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  • 18 votes cast
Apr
24
awarded  Notable Question
Apr
23
accepted About $L^{p}$ norms and the Hilbert transform
Apr
23
comment About $L^{p}$ norms and the Hilbert transform
Thanks for your answer. Let me just ask a couple of things more: how does the $\sigma$-finite property of the Lebesgue measure imply that I can use the characterization? Is there any reference where I can read the proof? Second, okay, let us restric the domain of $H$ to $\mathcal{S}(\mathbb{R})$. Can I restrict the supremum to all functions $g\in\mathcal{S}(\mathbb{R})$ with $L^{p^{\prime}}$ norm $\leq 1$? I can prove that this is true if I know previously that $Hf$ is in $L^{p}$.
Apr
23
asked About $L^{p}$ norms and the Hilbert transform
Feb
28
awarded  Nice Question
Jul
21
asked Absolute continuity via maximal operator
Jun
1
accepted About convergence in norm of the Fourier Transform
May
31
comment About convergence in norm of the Fourier Transform
Why does the convergence holds for $g$ in the Schwartz class?
May
29
comment About convergence in norm of the Fourier Transform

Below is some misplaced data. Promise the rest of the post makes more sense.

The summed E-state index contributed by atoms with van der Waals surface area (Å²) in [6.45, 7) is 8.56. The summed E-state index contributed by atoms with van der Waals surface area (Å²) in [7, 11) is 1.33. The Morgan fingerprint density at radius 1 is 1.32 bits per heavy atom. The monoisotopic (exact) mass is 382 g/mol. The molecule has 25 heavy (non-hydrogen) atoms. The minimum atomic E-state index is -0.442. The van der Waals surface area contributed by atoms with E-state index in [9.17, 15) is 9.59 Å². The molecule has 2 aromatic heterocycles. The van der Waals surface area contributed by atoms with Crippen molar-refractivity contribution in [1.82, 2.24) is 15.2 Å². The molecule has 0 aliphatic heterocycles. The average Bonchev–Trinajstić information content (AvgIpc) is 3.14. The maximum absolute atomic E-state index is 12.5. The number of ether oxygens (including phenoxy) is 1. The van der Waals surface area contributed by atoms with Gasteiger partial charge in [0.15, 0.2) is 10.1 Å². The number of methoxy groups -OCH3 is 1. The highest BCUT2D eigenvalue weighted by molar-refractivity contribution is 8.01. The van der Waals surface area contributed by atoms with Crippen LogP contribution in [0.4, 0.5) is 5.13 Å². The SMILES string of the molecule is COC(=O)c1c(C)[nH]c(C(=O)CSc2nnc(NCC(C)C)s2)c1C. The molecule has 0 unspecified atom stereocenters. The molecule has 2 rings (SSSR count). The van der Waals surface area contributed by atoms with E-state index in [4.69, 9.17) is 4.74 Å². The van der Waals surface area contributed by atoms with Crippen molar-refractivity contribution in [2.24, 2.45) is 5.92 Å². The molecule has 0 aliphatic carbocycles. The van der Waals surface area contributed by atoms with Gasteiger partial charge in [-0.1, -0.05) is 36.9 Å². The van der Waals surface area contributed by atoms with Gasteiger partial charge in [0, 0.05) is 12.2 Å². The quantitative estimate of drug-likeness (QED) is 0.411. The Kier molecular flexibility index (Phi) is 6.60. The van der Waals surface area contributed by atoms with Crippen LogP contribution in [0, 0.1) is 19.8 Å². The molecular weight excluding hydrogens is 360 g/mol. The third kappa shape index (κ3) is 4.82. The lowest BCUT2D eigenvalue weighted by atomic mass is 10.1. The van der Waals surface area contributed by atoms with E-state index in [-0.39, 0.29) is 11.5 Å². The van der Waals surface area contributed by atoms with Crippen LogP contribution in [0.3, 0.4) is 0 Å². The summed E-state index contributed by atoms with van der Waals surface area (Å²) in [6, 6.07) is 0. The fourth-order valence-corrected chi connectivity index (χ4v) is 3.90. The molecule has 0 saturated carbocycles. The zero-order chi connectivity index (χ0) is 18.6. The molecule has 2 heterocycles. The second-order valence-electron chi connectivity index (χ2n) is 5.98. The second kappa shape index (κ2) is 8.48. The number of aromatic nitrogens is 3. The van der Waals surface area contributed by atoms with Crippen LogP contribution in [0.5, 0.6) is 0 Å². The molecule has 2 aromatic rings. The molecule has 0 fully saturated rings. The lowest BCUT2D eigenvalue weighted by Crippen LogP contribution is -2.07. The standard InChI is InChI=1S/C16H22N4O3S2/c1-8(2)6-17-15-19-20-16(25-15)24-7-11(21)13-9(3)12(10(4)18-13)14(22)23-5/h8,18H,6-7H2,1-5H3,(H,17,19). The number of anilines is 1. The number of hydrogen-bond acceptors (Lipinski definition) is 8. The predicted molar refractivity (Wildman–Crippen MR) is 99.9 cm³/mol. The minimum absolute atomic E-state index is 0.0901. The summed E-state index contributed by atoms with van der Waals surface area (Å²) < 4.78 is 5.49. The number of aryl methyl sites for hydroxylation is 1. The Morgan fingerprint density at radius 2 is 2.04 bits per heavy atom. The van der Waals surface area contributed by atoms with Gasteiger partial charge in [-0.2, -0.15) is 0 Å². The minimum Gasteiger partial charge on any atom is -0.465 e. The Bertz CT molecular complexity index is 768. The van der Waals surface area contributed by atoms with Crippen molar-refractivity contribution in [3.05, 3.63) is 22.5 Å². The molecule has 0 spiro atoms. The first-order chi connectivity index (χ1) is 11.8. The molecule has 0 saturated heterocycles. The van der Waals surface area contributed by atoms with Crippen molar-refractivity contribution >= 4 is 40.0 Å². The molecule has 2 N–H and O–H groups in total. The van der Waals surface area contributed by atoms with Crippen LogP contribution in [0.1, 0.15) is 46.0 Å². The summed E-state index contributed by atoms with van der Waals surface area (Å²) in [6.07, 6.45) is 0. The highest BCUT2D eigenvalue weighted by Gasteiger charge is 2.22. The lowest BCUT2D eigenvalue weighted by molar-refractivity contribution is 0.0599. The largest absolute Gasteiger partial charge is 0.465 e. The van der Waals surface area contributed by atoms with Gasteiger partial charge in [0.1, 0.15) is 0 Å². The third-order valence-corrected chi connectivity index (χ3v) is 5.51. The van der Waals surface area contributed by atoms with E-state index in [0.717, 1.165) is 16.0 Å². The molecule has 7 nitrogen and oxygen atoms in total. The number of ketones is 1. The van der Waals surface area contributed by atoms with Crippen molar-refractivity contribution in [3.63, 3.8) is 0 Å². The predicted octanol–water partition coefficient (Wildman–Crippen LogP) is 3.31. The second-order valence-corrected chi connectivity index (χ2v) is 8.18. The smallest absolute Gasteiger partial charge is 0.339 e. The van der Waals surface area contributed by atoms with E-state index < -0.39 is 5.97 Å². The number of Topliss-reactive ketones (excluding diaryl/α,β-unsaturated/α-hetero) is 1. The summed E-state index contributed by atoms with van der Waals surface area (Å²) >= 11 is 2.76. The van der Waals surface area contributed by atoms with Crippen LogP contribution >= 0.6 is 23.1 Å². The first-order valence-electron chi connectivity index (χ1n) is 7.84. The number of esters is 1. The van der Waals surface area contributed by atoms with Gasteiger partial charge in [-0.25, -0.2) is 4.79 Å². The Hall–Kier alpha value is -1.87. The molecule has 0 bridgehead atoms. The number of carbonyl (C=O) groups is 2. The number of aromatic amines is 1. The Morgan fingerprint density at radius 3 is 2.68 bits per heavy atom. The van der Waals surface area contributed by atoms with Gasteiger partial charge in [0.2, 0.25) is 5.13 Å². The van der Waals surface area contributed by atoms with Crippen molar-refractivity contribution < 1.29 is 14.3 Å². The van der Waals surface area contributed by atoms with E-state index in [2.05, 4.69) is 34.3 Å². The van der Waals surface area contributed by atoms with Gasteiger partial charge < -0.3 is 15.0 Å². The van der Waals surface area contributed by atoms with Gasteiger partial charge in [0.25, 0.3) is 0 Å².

Yes, but the convergence here is in norm. I don't see how this solves... :(
May
25
asked About convergence in norm of the Fourier Transform
May
7
revised An entire function that must be a polynomial
added 15 characters in body
May
7
revised An entire function that must be a polynomial
deleted 1 character in body
May
7
comment An entire function that must be a polynomial
I edited the question with the definition that I'm using :)
May
7
revised An entire function that must be a polynomial
added 214 characters in body
May
7
awarded  Informed
May
7
comment An entire function that must be a polynomial
But every function of exponential type zero would have to be constant, which is not true because any polynomial is of exponential type zero.
May
7
asked An entire function that must be a polynomial
Apr
20
awarded  Nice Question
Apr
12
comment Estimating an integral using the Poisson summation formula
It's $\sum_{|m| \leq j}f(m)$ in the end, right?
Apr
11
accepted Estimating an integral using the Poisson summation formula